A message can be stored digitally in the controller 60 memory in a known manner. When the actuation switch 32 is depressed, the controller 60 can process the digital message, and transmit the message through the wiring harness 72 to the speaker 66, where it will be broadcast through the speaker apertures 30. The message can comprise a preselected message, such as “Fasten seatbelts,” “Check oil,” or “Don't drink and drive.” The message can be pre-recorded on the controller 60. Different keys can comprise different messages, so that an operator can select a specific key for a specific message.
The controller 60 can also be adapted for selective recording of a message, such as by the operator. In such a case, the message can be recorded on a computer and stored in the key 10 from the computer through a USB connection mounted in the perimeter wall 40, or a known Wi-Fi connection. Alternatively, the message can be recorded and stored in memory on the controller 60 through a microphone 34 (
An operator proceeding to start the vehicle can grasp the grip 18 as with any other ignition key, and insert the key 10 in the ignition switch 14. As the operator rotates the key 10 to start the vehicle, the actuation switch 32 will be depressed, and the message will be broadcast, thereby providing a reminder to the operator to, for example, fasten the seatbelt.
The key 10 and the ignition switch 14 can be adapted so that, as the key 10 is rotated to a selected position, such as the “accessory” position, an electrical signal, or pulse, can be transmitted from the ignition switch 14 through the shank portion 16 to the controller 60. In this embodiment, the shank portion 16 can be electrically coupled with the controller 60. The controller 60 can process the signal and generate a message triggered by the signal to be delivered through the speaker 66.
Referring now to
A wireless receiver 84 adapted to receive wireless signals from the transmitter 82 can be mounted in the vehicle in a suitable location, such as behind the vehicle dashboard 90. The receiver 84 can be electrically coupled with the vehicle power supply, and can comprise suitable components, such as an antenna, a processor, and memory for receiving and processing signals transmitted from the transmitter 82. The receiver 84 can be an after-market installation, manufacturer's original equipment, or a component of an OEM vehicle computer system.
The receiver 84 can be coupled with a speaker for broadcasting a selected message, such as a dedicated speaker 86 mounted near the receiver 84 and electrically coupled with the receiver 84. Alternately, the receiver 84 can be electrically coupled with a vehicle entertainment system 88. For example, the receiver 84 can be electrically coupled with the entertainment system 88 to utilize the entertainment system 88 as an amplifier for amplifying the message. The receiver 84 can also be electrically coupled with one or more of the speakers comprising part of the entertainment system 88. In this latter case, the receiver 84 can include an amplifier for amplification of the message.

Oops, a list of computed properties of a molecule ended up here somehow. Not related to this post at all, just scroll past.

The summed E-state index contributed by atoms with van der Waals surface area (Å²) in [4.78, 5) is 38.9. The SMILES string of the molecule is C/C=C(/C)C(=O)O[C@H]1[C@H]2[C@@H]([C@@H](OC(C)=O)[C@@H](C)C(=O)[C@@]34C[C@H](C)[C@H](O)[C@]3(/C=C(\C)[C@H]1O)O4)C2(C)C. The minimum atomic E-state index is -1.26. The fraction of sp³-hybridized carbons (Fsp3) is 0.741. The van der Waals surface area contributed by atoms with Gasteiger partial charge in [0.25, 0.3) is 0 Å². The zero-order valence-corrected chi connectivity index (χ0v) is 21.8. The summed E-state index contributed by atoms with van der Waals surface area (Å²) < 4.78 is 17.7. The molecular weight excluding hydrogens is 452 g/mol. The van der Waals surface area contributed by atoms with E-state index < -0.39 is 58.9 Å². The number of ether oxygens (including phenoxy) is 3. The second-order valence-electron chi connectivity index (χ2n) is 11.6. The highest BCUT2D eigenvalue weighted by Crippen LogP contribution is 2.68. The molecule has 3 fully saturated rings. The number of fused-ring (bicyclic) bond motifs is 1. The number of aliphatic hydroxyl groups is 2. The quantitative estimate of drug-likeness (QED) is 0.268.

When the ignition key 80 is inserted into the ignition switch 14 and rotated, the operator will depress the actuation switch 32 as previously described, triggering the transmission of a signal from the transmitter 82 to the receiver 84. The signal can comprise a triggering signal or pulse which triggers the receiver 84 to process and generate a selected message for broadcasting through the speaker 86 or entertainment system 88. Alternately, the signal can comprise the actual message, which is received by the receiver 84 and transmitted through the speaker 86 or entertainment system 88.
As illustrated in
In yet another embodiment, the ignition key can be fabricated entirely as an OEM ignition key, having the power source, controller, actuation switches, speaker or transmitter, and related electrical components incorporated into the grip of the key by the manufacturer, and provided with the vehicle upon sale.
The message-generating ignition key provides a valuable safety enhancement for motorized vehicles by generating a message broadcast to the occupants of the vehicle, reminding the occupants to take a particular action, such as fastening a seatbelt, checking the oil, or not driving under selected conditions. The message-generating ignition key is more effective than a key that simply triggers a tone or other sound since a spoken message will have greater impact than a tone. The message can be prerecorded, or can be selectively recorded by the operator and stored in memory based upon the operator's preference.
While the invention has been specifically described in connection with certain specific embodiments thereof, it is to be understood that this is by way of illustration and not of limitation. Reasonable variation and modification are possible within the scope of the forgoing disclosure and drawings without departing from the spirit of the invention which is defined in the appended claims.
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|Citing Patent||Filing date||Publication date||Applicant||Title|
|US20150262471 *||Feb 17, 2015||Sep 17, 2015||Wayne Martin||Universal reminder and warning device|
|U.S. Classification||340/457, 340/932.2, 340/996, 340/988|
|Cooperative Classification||E05B19/00, E05B17/0083|
|Mar 13, 2015||REMI||Maintenance fee reminder mailed|
|Aug 2, 2015||LAPS||Lapse for failure to pay maintenance fees|
|Sep 22, 2015||FP||Expired due to failure to pay maintenance fee|
Effective date: 20150802